The second article by Baumeister et al carried over from where Vohs et al left. In the first experiment they manipulated state deterministic beliefs using a paradigm similar to Vohs et al second experiment and found that deterministic manipulations lead to less helping intentions. In the second experiment they looked at trait deterministic beliefs as opposed to state deterministic beliefs in the first study, and found that actual helping behavior as opposed to helping intentions in first study were also reduced in the deterministic condition. In the third and final experiment, they used the ‘serve hot sauce to someone you are aggressing against’ paradigm to demonstrate that deterministic manipulations led to more aggressive tendencies. Taken together these and vohs et al findings demonstrate the importance of belief in free will for pro-social and moral behavior.

Laypersons’ belief in free will may foster a sense of thoughtful reflection and willingness to exert energy, thereby promoting helpfulness and reducing aggression, and so disbelief in free will may make behavior more reliant on selfish, automatic impulses and therefore less socially desirable. Three studies tested the hypothesis that disbelief in free will would be linked with decreased helping and increased aggression. In Experiment 1, induced disbelief in free will reduced willingness to help others. Experiment 2 showed that chronic disbelief in free will was associated with reduced helping behavior. In Experiment 3, participants induced disbelief in free will caused participants to act more aggressively than others. Although the findings do not speak to the existence of free will, the current results suggest that disbelief in free will reduces helping and increases aggression.

The free will debate will not be settled any time soon, but that should not blind us to these experimental findings that show what harm is done by blindly propagating deterministic beliefs that my eventually turn out to be false when applied to the agentic human and animal domain. I would like to end by referencing a post by Baumeister that provides ample food for thought. In it Baumeister proposes that just like physical reality we grant significance to the symbolic and meaning driven alternate reality of agents and actors and shared meanings etc. although he doesn’t go so far, I would label it as Mythos as opposed to Logos. As long as we think that mythos is all in the head (where undoubtedly it is) and does not merit any other handling and laws than those that apply to the physical world, we would surely be missing the point.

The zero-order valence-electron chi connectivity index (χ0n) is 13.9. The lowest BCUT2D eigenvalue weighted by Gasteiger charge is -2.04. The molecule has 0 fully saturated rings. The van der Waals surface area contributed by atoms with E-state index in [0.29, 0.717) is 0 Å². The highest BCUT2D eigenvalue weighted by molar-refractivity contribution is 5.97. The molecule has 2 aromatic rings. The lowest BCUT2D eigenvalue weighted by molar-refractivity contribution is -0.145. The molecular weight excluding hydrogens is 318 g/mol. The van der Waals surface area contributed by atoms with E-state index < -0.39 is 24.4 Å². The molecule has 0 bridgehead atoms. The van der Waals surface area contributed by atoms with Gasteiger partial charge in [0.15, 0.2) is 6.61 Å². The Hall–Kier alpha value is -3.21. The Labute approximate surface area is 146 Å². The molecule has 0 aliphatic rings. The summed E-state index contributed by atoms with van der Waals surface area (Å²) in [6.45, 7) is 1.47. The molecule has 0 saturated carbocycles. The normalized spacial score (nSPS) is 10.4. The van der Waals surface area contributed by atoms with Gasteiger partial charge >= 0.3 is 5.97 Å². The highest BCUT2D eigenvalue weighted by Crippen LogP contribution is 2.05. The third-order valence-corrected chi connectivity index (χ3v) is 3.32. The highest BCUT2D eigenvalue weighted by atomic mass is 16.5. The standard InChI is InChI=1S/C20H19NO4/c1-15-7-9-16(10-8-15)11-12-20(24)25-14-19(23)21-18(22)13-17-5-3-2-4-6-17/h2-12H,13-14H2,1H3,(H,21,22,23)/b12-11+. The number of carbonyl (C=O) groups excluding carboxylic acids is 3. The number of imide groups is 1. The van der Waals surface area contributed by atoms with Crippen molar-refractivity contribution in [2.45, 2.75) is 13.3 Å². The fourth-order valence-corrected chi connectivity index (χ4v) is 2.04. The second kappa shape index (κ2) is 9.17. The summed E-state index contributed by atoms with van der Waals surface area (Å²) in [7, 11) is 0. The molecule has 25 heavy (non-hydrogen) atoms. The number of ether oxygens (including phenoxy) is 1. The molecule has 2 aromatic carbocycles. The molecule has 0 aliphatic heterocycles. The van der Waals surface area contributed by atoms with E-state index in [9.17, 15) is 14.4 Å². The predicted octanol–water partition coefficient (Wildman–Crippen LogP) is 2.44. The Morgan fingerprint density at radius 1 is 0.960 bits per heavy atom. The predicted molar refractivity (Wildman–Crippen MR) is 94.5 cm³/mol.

&rftBaumeister, R., Masicampo, E., & DeWall, C. (2009). Prosocial Benefits of Feeling Free: Disbelief in Free Will Increases Aggression and Reduces Helpfulness Personality and Social Psychology Bulletin, 35 (2), 260-268 DOI: 10.1177/0146167208327217
Vohs, K., & Schooler, J. (2008). The Value of Believing in Free Will: Encouraging a Belief in Determinism Increases Cheating Psychological Science, 19 (1), 49-54 DOI: 10.1111/j.1467-9280.2008.02045.x

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Perceived age as a bio-marker of ageing
Do you look younger than your age? If so you have reasons to cheer! According to a new study as per Kaare et al, the perceived age is directly related to the actual ageing and inversely related to your telomere length.


It is well established that telomere length is a good indicator of ageing and also plays a crucial role in diseases like cancer, and when it becomes too small hastens cell apostasies.   in this study, what Kaare et al found that of the twins, the one who had more perceived age also had a shorter telomere length on average and thus was more aged.

They also found a long -term effect of perceived age on mortality and thus more corroborating proof about this association. They used a cohort study of twins to reach their conclusions. I’ll quote from their abstract and discussion:

Results: For all three groups of assessors, perceived age was significantly associated with survival, even after adjustment for chronological age, sex, and rearing environment. Perceived age was still significantly associated with survival after further adjustment for physical and cognitive functioning. The likelihood that the older looking twin of the pair died first increased with increasing discordance in perceived age within the twin pair—that is, the bigger the difference in perceived age within the pair, the more likely that the older looking twin died first. Twin analyses suggested that common genetic factors influence both perceived age and survival. Perceived age, controlled for chronological age and sex, also correlated significantly with physical and cognitive functioning as well as with leucocyte telomere length.

Conclusion: Perceived age—which is widely used by clinicians as a general indication of a patient’s health—is a robust biomarker of ageing that predicts survival among those aged 70 and correlates with important functional and molecular ageing phenotypes.